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I find I get a buzzy feeling at first with my meds, and gurgling stomach, slightly upset stomach, and some dizzyness, but things have improved after a week or so. I find taking the meds at night means by morning most of the mental side effects have worn off. Does anyone else do this?

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DeeM3 can I ask what medication you are taking?

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Lexapro

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Hi Emz96, I am in the same position as you. I was prescribed citalopram just yesterday. I suffered an increase in my anxiety at the beginning of the year and was prescribed sertraline 50mg but I had a very bad reaction to it so stopped taking it. Since then I have struggled to cope with my anxiety, despite concentrating on mindfulness meditation. Over the last 6 to 8 weeks my anxiety has become so extreme and I feel in a continual state of panic. I had an almighty panic attack on Monday night (which I managed to get through by repeating out loud a grounding exercise) but I also decided to take a diazepam 2mg which I have had since April and not resorted to take in all this time. I saw a gp yesterday who suggested I try a different ssri of a lower strength due to my sensitivity to medication, along with 5mg diazapam to counteract the possible increase in anxiety in the first week or so. So I have 10mg citalopram but am really concerned about taking it. Due to my worry about taking medication, i have been halving the 5mg diazepam tablets today and feel that was the right choice as that dose is making me very drowsy and dizzy but doesn't seem to be helping much with the racing heart, however, I did manage my first night's proper sleep for months (although I had the most disturbing dream I've ever had!)

I just don't know what to do. My husband is usually very supportive and understands about taking a temporary medication like diazepam, but doesn't agree with long term drugs such as the ssri.

I am feeling particularly down tonight as I am at my wits end with the anxiety and panic but I am at a loss and scared about what to do.

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Molly, what I would do is: don't get tied up in knots about side effects. Take the citalopram in the strength prescribed, you have said that your anxiety has been extreme recently so take it and don't stop after 2 days because of imagined or temporary side effects. Also, take the diazepam as many as prescribed, I've used it for over 40 years from time to time. This is not the time for you to prove how good you are for not taking diazepam, just take it and together with the citalopram just enjoy the respite. Diazepam are Heaven sent.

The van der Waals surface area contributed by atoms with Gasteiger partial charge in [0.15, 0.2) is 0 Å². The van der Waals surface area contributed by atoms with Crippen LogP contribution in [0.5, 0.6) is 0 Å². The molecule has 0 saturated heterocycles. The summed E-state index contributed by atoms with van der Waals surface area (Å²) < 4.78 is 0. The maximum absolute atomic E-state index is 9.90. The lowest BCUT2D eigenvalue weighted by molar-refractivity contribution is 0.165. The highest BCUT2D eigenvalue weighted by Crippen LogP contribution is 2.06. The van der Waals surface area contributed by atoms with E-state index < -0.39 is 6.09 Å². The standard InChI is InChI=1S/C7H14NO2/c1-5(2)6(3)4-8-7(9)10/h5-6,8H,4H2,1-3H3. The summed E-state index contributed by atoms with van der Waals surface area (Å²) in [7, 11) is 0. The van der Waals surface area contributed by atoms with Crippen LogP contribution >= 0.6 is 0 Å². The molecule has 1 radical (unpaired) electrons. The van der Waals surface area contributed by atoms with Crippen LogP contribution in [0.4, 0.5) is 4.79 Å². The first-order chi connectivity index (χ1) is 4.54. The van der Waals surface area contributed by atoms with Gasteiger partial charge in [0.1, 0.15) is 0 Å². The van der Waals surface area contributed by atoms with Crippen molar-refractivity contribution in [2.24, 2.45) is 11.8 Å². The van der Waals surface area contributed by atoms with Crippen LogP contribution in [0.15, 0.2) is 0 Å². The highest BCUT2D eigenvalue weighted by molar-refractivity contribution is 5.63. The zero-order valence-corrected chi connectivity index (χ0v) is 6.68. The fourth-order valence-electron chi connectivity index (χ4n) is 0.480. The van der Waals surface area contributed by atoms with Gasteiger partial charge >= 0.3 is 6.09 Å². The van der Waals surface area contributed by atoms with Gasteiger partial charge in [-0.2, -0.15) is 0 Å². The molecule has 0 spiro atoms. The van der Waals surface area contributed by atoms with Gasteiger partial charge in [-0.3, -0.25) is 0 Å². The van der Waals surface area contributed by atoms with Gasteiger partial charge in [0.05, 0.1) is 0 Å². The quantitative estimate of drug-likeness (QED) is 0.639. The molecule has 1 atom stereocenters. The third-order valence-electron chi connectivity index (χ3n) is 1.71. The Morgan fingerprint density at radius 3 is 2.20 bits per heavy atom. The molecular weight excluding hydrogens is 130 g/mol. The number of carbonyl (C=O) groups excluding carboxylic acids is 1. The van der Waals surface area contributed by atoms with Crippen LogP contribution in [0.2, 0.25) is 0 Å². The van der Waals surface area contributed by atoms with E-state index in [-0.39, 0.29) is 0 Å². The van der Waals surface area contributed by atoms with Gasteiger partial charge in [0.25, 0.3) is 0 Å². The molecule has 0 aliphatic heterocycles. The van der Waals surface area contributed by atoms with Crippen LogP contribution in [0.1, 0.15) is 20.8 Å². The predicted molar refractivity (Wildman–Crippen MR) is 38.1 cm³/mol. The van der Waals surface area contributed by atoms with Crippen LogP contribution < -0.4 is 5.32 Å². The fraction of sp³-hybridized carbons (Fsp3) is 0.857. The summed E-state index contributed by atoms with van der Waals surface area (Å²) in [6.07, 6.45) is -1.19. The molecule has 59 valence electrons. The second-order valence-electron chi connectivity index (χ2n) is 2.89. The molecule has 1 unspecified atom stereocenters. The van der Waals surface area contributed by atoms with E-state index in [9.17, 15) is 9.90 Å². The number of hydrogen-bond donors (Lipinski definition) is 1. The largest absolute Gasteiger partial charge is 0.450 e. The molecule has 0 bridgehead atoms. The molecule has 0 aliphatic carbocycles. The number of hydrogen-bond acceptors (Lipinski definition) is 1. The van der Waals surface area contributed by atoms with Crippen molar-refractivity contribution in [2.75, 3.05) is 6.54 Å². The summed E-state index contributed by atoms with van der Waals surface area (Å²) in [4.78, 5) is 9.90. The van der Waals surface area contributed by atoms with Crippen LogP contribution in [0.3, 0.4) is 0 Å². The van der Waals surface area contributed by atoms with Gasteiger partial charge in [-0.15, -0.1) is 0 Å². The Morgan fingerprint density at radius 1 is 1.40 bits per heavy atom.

Now here's the important bit, once you're feeling reasonably free from anxiety go to Amazon and in the U.K. search for a book by Claire Weekes written 40 years ago titled 'Self help for your nerves' or in the U.S. the same book is titled 'Hope and help for your nerves'. Read a few of the hundreds of reader reviews, 90% rate the book Very Good or Excellent. The book is available new or used for just a few dollars/pounds.

If you should decide to read the book you will find yourself saying "Hey, this woman must have known me when she wrote this book!"

Use your period of respite afforded by the medications to read this very easy-to-read book which many believe to be the definitive self-help book ever written, the first step on your road to recovery.

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Perfectly said!

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Thanks Jeff, I appreciate your reply and advice. I have often reacted badly to medications, even everyday painkillers, so I do get rather apprehensive at the thought of taking most medicines.

I have the book you mention, I bought it earlier this year when my anxiety was at an all-time high (although it has reached new heights!) I will re-read it starting today as I certainly did recognise myself in her words. I believe it was published the year I was born and I remember smiling at some of the case studies she mentions; however, times may have changed but anxiety hasn't.

A very good friend experienced severe anxiety some years ago and she too has encouraged me to take the meds for now but to incorporate some self-help alongside it. I have been watching some videos by a cardiologist (UK based) who recommends taking a magnesium supplement so I will purchase some and incorporate that too. Plus I will continue with the mindfulness meditation.

It's been a tough year (hell, it's been a tough life!) but I am now at the stage where I feel I have to turn my life around before it's too late. I want to enjoy life, I really do.